Mark Penn on Fox Business with analysis following the First Presidential Debate and the candidates economic policies.
Pollster Mark Penn discusses Hillary Clinton’s DNC speech, the points she made, and the effect it could have on poll numbers.
Mark Penn, Hillary Clinton’s 2008 Chief Campaign Strategist, on Hillary Clinton’s political career and presidential nomination.
From the viewpoint of the Democratic National Convention in Philadelphia, Mark Penn joined The Atlantic’s Washington Editor at Large, Steve Clemons for an in depth conversation on the state of the race and the many issues facing the country.
The digital revolution has left major brands unsatisfied, unsure if they’re getting the most out of their marketing dollars. It has opened the door for smaller entities that are unencumbered by legacy business structures and are empowered by disruptive technologies, firms that can create groundbreaking work and compete with established holding companies for lucrative business from blue-chip brands.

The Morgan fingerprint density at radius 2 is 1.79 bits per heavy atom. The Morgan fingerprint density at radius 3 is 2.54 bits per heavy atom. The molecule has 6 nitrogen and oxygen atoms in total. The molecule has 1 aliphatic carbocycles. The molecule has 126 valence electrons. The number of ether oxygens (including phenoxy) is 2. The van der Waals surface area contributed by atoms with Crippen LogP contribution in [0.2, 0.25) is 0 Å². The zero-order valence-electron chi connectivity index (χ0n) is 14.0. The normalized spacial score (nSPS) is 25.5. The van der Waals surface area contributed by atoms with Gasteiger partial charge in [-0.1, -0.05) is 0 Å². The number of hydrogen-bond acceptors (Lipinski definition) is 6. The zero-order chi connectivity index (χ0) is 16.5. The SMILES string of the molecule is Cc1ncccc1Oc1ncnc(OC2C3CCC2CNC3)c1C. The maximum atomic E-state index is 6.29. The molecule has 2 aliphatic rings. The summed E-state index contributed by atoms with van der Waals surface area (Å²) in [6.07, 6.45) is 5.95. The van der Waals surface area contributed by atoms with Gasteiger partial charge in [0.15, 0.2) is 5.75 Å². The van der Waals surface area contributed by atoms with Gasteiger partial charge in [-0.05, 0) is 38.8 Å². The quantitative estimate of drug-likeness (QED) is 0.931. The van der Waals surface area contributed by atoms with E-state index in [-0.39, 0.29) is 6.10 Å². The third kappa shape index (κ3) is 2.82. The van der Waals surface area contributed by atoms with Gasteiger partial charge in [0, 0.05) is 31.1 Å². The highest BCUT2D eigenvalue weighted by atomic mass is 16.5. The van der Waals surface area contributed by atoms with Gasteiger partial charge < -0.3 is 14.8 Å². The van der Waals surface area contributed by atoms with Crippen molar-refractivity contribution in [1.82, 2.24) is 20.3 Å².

That’s Mark Penn’s view of the marketing landscape and the impetus behind The Stagwell Group, an evolving holding company he founded last summer. He sees Stagwell, officially an investment advisory firm, as the challenger brand to the WPPs and Omnicom Groups of the world. He believes he can build a more collaborative, nimbler group of agencies.
“Stagwell is the new kid on the block,” he stresses during our interview in his K Street office in DC. “We are putting together a group of companies in the marketing services area with leading-edge creativity, great analytics, and strong depth in digital.”
There are self-implied dictates: No rosters of PR or marketing agencies doing virtually the same thing while competing against one another. Stagwell’s firms must be digitally driven. And agency CEOs must not look forward to retirement; rather, they must prove collaborative and work with sister shops in an era when household name brands seek their own version of cross-agency groups such as WPP’s Team Detroit.